All data collected were subjected to one-way Analysis of variance (ANOVA) by Steel and Torrie (1980). Significant means separated by Duncan multiple range test (Duncan, 1955).

 

 

 

 

 

 

 

 

 

 

 

RESULTS

Table 1 and 2 reveals the composition of experimental diet; it was formulated to meet the nutrients requirements of broilers according to the NRC (1994).

Table 3 shows the proximate composition of Moringa leaf meal (MLM). The proximate components contains 27.51%, 19.25%, 2.23%, 7.13% and 43.88% of crude protein, crude fibre, ether extract, ash and nitrogen free extract respectively. Table 4 reveals the proximate composition of Azolla, the proximate components contains 22.51%, 3.53%, 14.13%, 18.15% and 37.88% of crude protein, ether extracts, total ash, crude fibre and nitrogen free extract respectively.                                                                                                                         

Table 5 shows the growth performance of broilers, the final live weight ranges between 2406.1 and 1989.3grams. There was a significant difference (P<0.05) among treatment in terms of their final live weight. The total feed intake values obtained are 3300.7, 3305.0, 3330.8 and 3382.4 grams for diet 1, 2, 3 and 4 respectively while those of feed conversion ratio are 1.66, 1.51, 1.46 and 1.41 respectively for diets 1, 2, 3 and 4 respectively. The daily water intake values obtained are 18.9, 23.2, 23.6 and 23.8 (lit/day) for diets 1, 2, 3 and 4 respectively while those of feed cost/kg are 140.0, 142.0, 144.0 and 144.6 (N) for diets 1, 2, 3 and 4 respectively. No mortality was recorded throughout the experimental period. The final weight, feed conversion ratio and daily water intake were significantly (P<0.05) affected by the dietary inclusion of Azolla –Moringa leaf meal mixture (MLMAZP).  

The nutrient retention parameters investigated are presented on Table 6. Protein retention values are 60.08%, 56.01%, 53.11% and 51.17% for diets 1, 2, 3 and 4 respectively while those of fat retention are 83.24, 81.13, 80.19 and 79.67 (%) for diets 1, 2, 3 and 4 respectively. The values for fibre retention are 47.34%, 38.97%, 34.06% and 31.88% for diets 1, 2, 3 and 4 respectively. Protein, fat and fibre retention were influenced (P<0.05) by the dietary inclusion of MLMAZP.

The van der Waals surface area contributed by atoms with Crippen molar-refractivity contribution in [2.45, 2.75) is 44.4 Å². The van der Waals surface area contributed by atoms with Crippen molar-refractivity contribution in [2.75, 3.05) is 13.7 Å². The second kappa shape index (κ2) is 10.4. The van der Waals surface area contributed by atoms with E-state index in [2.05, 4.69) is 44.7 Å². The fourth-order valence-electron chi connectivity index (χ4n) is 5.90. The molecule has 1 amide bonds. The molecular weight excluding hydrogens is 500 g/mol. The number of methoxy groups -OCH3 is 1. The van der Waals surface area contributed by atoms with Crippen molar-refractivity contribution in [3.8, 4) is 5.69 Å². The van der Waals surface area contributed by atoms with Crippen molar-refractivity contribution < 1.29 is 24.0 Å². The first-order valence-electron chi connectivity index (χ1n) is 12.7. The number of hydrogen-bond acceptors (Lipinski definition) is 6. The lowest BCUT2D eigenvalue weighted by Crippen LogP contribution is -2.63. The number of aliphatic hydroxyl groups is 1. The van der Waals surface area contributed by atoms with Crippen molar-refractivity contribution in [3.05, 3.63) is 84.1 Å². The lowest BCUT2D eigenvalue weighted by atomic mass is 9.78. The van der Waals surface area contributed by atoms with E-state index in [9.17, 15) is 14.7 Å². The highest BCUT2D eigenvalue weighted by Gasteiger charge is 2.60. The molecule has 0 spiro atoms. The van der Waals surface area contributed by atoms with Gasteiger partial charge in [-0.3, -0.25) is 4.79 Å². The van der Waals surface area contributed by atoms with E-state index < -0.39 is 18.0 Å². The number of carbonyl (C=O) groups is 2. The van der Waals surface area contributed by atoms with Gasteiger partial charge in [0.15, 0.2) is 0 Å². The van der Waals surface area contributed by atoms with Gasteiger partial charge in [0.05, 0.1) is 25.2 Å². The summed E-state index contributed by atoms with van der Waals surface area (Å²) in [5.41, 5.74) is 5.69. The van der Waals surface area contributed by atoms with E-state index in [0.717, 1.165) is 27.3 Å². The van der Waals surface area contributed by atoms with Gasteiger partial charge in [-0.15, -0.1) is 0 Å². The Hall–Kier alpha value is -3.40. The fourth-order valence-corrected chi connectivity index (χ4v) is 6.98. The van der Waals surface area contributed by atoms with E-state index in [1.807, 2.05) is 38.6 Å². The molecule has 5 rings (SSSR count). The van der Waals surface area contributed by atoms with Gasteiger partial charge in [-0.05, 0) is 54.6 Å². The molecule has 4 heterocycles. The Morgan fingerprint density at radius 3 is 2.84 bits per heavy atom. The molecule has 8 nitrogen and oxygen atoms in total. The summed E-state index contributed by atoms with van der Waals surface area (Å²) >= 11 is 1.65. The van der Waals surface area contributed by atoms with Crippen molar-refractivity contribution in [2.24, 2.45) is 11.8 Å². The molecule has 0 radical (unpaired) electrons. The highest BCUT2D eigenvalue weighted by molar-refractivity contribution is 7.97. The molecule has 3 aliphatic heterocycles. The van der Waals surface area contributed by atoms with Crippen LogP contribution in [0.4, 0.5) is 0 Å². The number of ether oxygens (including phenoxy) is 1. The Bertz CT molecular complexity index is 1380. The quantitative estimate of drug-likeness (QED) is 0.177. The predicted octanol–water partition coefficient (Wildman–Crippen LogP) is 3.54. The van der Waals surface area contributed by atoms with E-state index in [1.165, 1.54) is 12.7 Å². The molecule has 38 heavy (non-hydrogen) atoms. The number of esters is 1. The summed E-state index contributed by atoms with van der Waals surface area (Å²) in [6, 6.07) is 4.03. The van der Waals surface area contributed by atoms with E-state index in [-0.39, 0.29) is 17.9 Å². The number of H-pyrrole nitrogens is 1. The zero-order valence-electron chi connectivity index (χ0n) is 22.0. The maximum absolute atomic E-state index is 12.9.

The carcass weight and the relative organ weights of broilers fed different levels of MLMAZP are presented in Table 7.  The relative weights of liver, head, shanks, neck, thigh, pancreas, proventriculus, intestine and gizzard fed MLMAZP were significantly different from diet 1. The dressing percentage values obtained are 69.84%, 68.91%, 73.96% and 75.06% for diets 1, 2, 3 and 4 respectively. The values were significantly (P<0.05) different from each other.

The haematological parameters as influenced by the diets are presented on Table 8.  The pack cell volume (PCV) values obtained are 36.14%, 36.09%, 36.99% and 36.01% for diets 1, 2, 3 and 4 respectively while those of heamoglobin (Hb) are 11.20, 11.71, 11.89 and 11.09 (g/dl) for diets 1, 2, 3 and 4 respectively. The Red blood cell (RBC) values obtained are 4.00, 4.03, 4.10 and 4.11 (106ml) for diets 1, 2, 3 and 4 respectively. The PCV, Hb and RBC values slightly increased from diet 1 to 4 but were not significantly (P>0.05) affected by the dietary inclusion of MLMAZP. Mean corpuscular volume (MCV) values obtained are 91.20, 93.19, 93.80 and 94.06 (m3) for diets 1, 2, 3 and 4 respectively while those of Mean corpuscular haemoglobin (MCH) are 31.11, 31.07, 32.07 and 31.25 (pg) for diets 1, 2, 3 and 4 respectively. Mean corpuscular haemoglobin concentration (MCHC) values obtained are 30.80%, 36.71%, 35.13% and 33.45% for diets 1, 2, 3 and 4 respectively. MCV, MCH and MCHC values were not significantly (P>0.05) influenced by the different inclusion of MLMAZP.